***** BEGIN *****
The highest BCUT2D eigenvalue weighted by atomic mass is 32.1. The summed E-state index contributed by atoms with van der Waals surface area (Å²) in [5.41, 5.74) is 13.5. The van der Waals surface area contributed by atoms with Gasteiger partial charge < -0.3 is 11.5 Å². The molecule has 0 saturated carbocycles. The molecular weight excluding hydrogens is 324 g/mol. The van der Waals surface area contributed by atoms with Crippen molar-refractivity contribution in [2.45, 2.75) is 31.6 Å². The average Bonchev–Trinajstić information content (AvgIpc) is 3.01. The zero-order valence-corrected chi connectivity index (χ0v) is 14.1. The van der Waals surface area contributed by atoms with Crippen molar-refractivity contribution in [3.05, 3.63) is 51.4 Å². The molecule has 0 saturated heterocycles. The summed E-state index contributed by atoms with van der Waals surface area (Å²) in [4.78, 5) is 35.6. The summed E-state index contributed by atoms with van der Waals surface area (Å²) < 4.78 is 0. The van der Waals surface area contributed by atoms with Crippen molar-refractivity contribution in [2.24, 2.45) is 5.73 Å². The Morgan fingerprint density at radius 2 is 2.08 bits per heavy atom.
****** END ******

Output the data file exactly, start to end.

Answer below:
The highest BCUT2D eigenvalue weighted by atomic mass is 32.1. The summed E-state index contributed by atoms with van der Waals surface area (Å²) in [5.41, 5.74) is 13.5. The van der Waals surface area contributed by atoms with Gasteiger partial charge < -0.3 is 11.5 Å². The molecule has 0 saturated carbocycles. The molecular weight excluding hydrogens is 324 g/mol. The van der Waals surface area contributed by atoms with Crippen molar-refractivity contribution in [2.45, 2.75) is 31.6 Å². The average Bonchev–Trinajstić information content (AvgIpc) is 3.01. The zero-order valence-corrected chi connectivity index (χ0v) is 14.1. The van der Waals surface area contributed by atoms with Crippen molar-refractivity contribution in [3.05, 3.63) is 51.4 Å². The molecule has 0 saturated heterocycles. The summed E-state index contributed by atoms with van der Waals surface area (Å²) in [4.78, 5) is 35.6. The summed E-state index contributed by atoms with van der Waals surface area (Å²) < 4.78 is 0. The van der Waals surface area contributed by atoms with Crippen molar-refractivity contribution in [2.24, 2.45) is 5.73 Å². The Morgan fingerprint density at radius 2 is 2.08 bits per heavy atom.